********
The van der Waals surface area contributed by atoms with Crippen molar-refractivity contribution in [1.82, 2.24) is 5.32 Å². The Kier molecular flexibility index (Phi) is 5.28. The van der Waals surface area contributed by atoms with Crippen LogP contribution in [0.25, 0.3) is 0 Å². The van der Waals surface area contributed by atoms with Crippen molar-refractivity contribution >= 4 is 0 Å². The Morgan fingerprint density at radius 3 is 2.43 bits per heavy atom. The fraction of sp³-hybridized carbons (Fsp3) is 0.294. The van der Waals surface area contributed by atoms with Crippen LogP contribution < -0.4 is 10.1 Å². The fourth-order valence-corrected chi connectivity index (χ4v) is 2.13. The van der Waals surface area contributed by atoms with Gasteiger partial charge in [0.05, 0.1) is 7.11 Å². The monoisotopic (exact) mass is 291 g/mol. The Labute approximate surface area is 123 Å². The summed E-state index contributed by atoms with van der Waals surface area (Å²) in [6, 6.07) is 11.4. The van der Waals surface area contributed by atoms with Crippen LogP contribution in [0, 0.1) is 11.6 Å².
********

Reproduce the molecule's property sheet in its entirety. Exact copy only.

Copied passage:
The van der Waals surface area contributed by atoms with Crippen molar-refractivity contribution in [1.82, 2.24) is 5.32 Å². The Kier molecular flexibility index (Phi) is 5.28. The van der Waals surface area contributed by atoms with Crippen LogP contribution in [0.25, 0.3) is 0 Å². The van der Waals surface area contributed by atoms with Crippen molar-refractivity contribution >= 4 is 0 Å². The Morgan fingerprint density at radius 3 is 2.43 bits per heavy atom. The fraction of sp³-hybridized carbons (Fsp3) is 0.294. The van der Waals surface area contributed by atoms with Crippen LogP contribution < -0.4 is 10.1 Å². The fourth-order valence-corrected chi connectivity index (χ4v) is 2.13. The van der Waals surface area contributed by atoms with Gasteiger partial charge in [0.05, 0.1) is 7.11 Å². The monoisotopic (exact) mass is 291 g/mol. The Labute approximate surface area is 123 Å². The summed E-state index contributed by atoms with van der Waals surface area (Å²) in [6, 6.07) is 11.4. The van der Waals surface area contributed by atoms with Crippen LogP contribution in [0, 0.1) is 11.6 Å².